A good-faith, if not completely scientific, effort to reconcile the book of Genesis with the Big Bang theory.


A scientist compares the biblical account of Creation with mainstream scientific theories in this Christian work.

Strauss (Physics/Univ. of Oklahoma; co-editor: Dictionary of Christianity and Science, 2017) is both a Christian and a physicist, which many people find to be a surprising combination, he says. After all, aren’t the Big Bang and the biblical Creation narrative incompatible? The author used to think so, but he says that he has “come to realize that the big bang is one of the most powerful and convincing evidences for God’s existence.” The assumption among Christians that their faith and science are mutually exclusive is a troubling development, argues Strauss, who says that it can lead young Christians to either abandon their faith, once they get to college, or reject the important discoveries of science. In order to mitigate this rivalry, the author examines the ways in which the two worldviews overlap and inform each other. He looks at the reasons why scientists think what they think and why people should believe them; he then goes on to propose biblical theories that take scientific thought into account—questioning whether the word “day” in Genesis meant a literal 24-hour period, for instance, or whether there really was no death in the world before Adam’s sin. Throughout the book, Strauss’ tone is accessible and calming. At times, it even seems as though he’s afraid that he’ll scare readers away if he says the wrong thing: “Scientists like me are sometimes known for being stubborn and skeptical. My wife would most likely agree that this is true.” The book does fall short of fully accepting mainstream scientific consensus—the author doesn’t believe in natural evolution, for example—but there’s still much here that may give pause to science-skeptical Christians. Even if they’re not convinced by Strauss’ arguments, his effort to bridge this cultural chasm is an admirable one.

A good-faith, if not completely scientific, effort to reconcile the book of Genesis with the Big Bang theory.

Pub Date: June 21, 2018

ISBN: 978-1-973629-95-5

Page Count: 160

Publisher: Westbow Press

Review Posted Online: Oct. 11, 2018

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If the authors are serious, this is a silly, distasteful book. If they are not, it’s a brilliant satire.


The authors have created a sort of anti-Book of Virtues in this encyclopedic compendium of the ways and means of power.

Everyone wants power and everyone is in a constant duplicitous game to gain more power at the expense of others, according to Greene, a screenwriter and former editor at Esquire (Elffers, a book packager, designed the volume, with its attractive marginalia). We live today as courtiers once did in royal courts: we must appear civil while attempting to crush all those around us. This power game can be played well or poorly, and in these 48 laws culled from the history and wisdom of the world’s greatest power players are the rules that must be followed to win. These laws boil down to being as ruthless, selfish, manipulative, and deceitful as possible. Each law, however, gets its own chapter: “Conceal Your Intentions,” “Always Say Less Than Necessary,” “Pose as a Friend, Work as a Spy,” and so on. Each chapter is conveniently broken down into sections on what happened to those who transgressed or observed the particular law, the key elements in this law, and ways to defensively reverse this law when it’s used against you. Quotations in the margins amplify the lesson being taught. While compelling in the way an auto accident might be, the book is simply nonsense. Rules often contradict each other. We are told, for instance, to “be conspicuous at all cost,” then told to “behave like others.” More seriously, Greene never really defines “power,” and he merely asserts, rather than offers evidence for, the Hobbesian world of all against all in which he insists we live. The world may be like this at times, but often it isn’t. To ask why this is so would be a far more useful project.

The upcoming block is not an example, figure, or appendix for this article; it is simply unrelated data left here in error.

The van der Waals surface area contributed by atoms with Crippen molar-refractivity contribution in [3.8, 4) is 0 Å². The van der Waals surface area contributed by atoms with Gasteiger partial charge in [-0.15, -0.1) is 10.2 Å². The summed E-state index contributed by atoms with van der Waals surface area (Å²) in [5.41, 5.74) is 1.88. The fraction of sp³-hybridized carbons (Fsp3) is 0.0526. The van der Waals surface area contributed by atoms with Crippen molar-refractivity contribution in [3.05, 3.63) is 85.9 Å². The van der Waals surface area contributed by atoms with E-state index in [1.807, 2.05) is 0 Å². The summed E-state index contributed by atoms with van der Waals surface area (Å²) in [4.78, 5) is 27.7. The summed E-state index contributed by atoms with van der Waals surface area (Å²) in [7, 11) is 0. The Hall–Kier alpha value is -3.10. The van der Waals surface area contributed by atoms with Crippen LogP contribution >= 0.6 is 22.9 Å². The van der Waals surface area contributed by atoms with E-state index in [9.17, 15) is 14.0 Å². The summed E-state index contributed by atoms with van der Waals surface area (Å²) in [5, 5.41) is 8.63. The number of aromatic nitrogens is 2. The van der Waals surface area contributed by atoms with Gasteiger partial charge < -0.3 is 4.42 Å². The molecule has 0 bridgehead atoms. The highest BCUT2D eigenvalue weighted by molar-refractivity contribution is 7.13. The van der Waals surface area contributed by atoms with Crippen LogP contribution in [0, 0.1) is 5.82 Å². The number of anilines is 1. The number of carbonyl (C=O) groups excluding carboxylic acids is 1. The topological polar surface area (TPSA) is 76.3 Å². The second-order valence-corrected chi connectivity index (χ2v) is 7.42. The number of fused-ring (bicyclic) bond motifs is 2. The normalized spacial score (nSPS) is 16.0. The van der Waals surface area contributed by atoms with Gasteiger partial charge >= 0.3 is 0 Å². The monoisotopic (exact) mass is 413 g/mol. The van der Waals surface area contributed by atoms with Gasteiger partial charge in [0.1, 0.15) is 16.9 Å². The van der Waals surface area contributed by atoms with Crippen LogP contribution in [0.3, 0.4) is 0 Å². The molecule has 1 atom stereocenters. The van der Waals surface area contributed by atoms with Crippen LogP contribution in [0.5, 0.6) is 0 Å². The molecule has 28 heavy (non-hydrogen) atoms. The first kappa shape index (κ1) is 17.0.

If the authors are serious, this is a silly, distasteful book. If they are not, it’s a brilliant satire.

Pub Date: Sept. 1, 1998

ISBN: 0-670-88146-5

Page Count: 430

Publisher: Viking

Review Posted Online: May 20, 2010

Kirkus Reviews Issue: July 15, 1998

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This a book of earlier, philosophical essays concerned with the essential "absurdity" of life and the concept that- to overcome the strong tendency to suicide in every thoughtful man-one must accept life on its own terms with its values of revolt, liberty and passion. A dreary thesis- derived from and distorting the beliefs of the founders of existentialism, Jaspers, Heldegger and Kierkegaard, etc., the point of view seems peculiarly outmoded. It is based on the experience of war and the resistance, liberally laced with Andre Gide's excessive intellectualism. The younger existentialists such as Sartre and Camus, with their gift for the terse novel or intense drama, seem to have omitted from their philosophy all the deep religiosity which permeates the work of the great existentialist thinkers. This contributes to a basic lack of vitality in themselves, in these essays, and ten years after the war Camus seems unaware that the life force has healed old wounds... Largely for avant garde aesthetes and his special coterie.

Pub Date: Sept. 26, 1955

ISBN: 0679733736

Page Count: 228

Publisher: Knopf

Review Posted Online: Sept. 19, 2011

Kirkus Reviews Issue: Sept. 1, 1955

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